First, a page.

I see where you’re coming from, but I think the idea is to give Sew readers a sample of what’s in the book, not just give everything away. Hopefully you feel you get a lot more out of buying the book than just one or two free patterns would provide!


Yes, the discussions here are always very interesting – and unusually friendly, as you say, even though they sometimes touch on some potentially controversial subjects. You must set just the right tone with your posts, I reckon. Happy New Year, Sarai!


What an excellent round-up, I look forward to pouring over it when I get home from work ;o) I absolutely love this space you’ve created Sarai, it’s a real pleasure to be a part of it!


I love the tutorials and even more so the comments about them! People are so resourceful you can learn lots of amazing tricks just reading the comments. I would love you make a tutorial about transferring markings from patterns to fabric; I always have lots and lots of trouble when working with slippery fabrics. Also I live in Europe and the fact that in American patterns you don’t see the line were you have to sew makes me quite nervous. I rather go through the work of marking the seam allowances by hand. Anyway, wonderful blog and patterns. I’m already waiting for your next book – something to improve intermediate skills would be heaven.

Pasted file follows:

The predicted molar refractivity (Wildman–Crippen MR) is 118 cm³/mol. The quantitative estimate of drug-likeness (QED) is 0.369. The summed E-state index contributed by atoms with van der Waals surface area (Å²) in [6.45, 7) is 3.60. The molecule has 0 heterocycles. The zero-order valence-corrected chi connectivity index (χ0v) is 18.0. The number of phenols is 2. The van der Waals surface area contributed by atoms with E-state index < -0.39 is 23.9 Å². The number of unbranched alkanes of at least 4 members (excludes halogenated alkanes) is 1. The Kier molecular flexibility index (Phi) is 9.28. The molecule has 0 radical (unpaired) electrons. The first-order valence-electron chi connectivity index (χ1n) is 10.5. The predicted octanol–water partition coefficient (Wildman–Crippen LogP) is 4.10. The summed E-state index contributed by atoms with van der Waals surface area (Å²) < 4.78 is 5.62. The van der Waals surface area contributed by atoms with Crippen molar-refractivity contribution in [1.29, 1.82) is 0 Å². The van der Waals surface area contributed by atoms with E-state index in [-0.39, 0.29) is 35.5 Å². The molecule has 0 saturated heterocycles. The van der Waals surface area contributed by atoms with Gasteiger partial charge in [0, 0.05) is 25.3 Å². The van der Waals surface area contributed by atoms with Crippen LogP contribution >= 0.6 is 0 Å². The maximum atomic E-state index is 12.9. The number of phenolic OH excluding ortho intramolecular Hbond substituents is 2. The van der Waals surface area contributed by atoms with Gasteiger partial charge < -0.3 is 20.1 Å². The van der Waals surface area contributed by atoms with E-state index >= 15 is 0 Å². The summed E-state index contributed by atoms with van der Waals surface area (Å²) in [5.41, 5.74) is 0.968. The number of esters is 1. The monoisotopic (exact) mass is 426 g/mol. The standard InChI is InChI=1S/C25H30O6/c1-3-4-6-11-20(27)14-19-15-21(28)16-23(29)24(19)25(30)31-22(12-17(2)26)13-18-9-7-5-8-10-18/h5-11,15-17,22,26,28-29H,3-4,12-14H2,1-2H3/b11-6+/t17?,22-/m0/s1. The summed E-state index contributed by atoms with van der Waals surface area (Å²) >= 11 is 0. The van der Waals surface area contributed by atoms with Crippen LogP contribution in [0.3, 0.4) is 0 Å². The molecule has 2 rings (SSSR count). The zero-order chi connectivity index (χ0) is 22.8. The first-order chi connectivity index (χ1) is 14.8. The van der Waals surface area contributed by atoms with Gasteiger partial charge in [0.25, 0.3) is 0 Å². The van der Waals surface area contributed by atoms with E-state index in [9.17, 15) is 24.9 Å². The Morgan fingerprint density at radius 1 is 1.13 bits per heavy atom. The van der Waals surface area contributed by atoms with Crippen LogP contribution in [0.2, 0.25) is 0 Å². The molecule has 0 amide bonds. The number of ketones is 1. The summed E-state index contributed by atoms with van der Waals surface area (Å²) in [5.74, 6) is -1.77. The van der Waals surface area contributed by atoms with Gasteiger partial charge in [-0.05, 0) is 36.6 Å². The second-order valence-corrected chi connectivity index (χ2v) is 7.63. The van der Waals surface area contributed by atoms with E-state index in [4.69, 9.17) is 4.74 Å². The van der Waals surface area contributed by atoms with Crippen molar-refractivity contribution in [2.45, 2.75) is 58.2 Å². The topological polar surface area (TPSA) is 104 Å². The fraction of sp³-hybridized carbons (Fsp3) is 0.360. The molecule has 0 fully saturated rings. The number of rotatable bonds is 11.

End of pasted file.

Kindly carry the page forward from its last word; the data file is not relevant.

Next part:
Hi Ines!

Have you tried using wax paper to transfer your markings? I just recently started using it to transfer markings in my pattern, and it makes a world of difference!

Here’s an example I found on how to use it:

Hope this helps! :)


Woah, Amanda,
Thank you very much for your answer! I read the post that you recommend and it is very good. I already knew the existence of the tracing wheels but never had read such detailed how to. Reading the post I have realized a strange thing:
Normally in Europe patterns have no seam allowance. For this reason to trace a pattern you do it on the wrong side – i.e. usually you have the wrong side of the fabric facing out and the good inwards – and then you mark the margin you want “away” from the paper pattern. The post indicates that you must fold the tracing paper in half so the coloured chalk is showing on both sides. Sandwich it in between the 2 layers of fabric, so that you can mark both at the same time.